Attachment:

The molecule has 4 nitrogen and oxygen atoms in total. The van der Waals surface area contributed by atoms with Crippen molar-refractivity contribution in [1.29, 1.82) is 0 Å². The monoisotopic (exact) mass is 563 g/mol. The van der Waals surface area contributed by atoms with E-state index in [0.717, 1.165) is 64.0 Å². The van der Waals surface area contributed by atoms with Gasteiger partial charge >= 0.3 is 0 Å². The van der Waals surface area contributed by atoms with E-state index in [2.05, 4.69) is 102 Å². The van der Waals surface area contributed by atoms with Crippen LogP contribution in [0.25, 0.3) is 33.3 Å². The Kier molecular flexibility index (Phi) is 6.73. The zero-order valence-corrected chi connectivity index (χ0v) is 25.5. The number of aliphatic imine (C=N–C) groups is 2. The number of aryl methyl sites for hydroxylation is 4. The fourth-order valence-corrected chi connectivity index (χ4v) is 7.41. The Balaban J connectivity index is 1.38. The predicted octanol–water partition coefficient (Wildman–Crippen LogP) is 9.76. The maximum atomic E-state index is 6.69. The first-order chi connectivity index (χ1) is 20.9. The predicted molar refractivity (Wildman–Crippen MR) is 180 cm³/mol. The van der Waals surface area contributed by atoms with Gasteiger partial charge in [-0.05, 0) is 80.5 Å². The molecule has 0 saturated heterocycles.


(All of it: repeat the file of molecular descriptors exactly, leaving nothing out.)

The molecule has 4 nitrogen and oxygen atoms in total. The van der Waals surface area contributed by atoms with Crippen molar-refractivity contribution in [1.29, 1.82) is 0 Å². The monoisotopic (exact) mass is 563 g/mol. The van der Waals surface area contributed by atoms with E-state index in [0.717, 1.165) is 64.0 Å². The van der Waals surface area contributed by atoms with Gasteiger partial charge >= 0.3 is 0 Å². The van der Waals surface area contributed by atoms with E-state index in [2.05, 4.69) is 102 Å². The van der Waals surface area contributed by atoms with Crippen LogP contribution in [0.25, 0.3) is 33.3 Å². The Kier molecular flexibility index (Phi) is 6.73. The zero-order valence-corrected chi connectivity index (χ0v) is 25.5. The number of aliphatic imine (C=N–C) groups is 2. The number of aryl methyl sites for hydroxylation is 4. The fourth-order valence-corrected chi connectivity index (χ4v) is 7.41. The Balaban J connectivity index is 1.38. The predicted octanol–water partition coefficient (Wildman–Crippen LogP) is 9.76. The maximum atomic E-state index is 6.69. The first-order chi connectivity index (χ1) is 20.9. The predicted molar refractivity (Wildman–Crippen MR) is 180 cm³/mol. The van der Waals surface area contributed by atoms with Gasteiger partial charge in [-0.05, 0) is 80.5 Å². The molecule has 0 saturated heterocycles.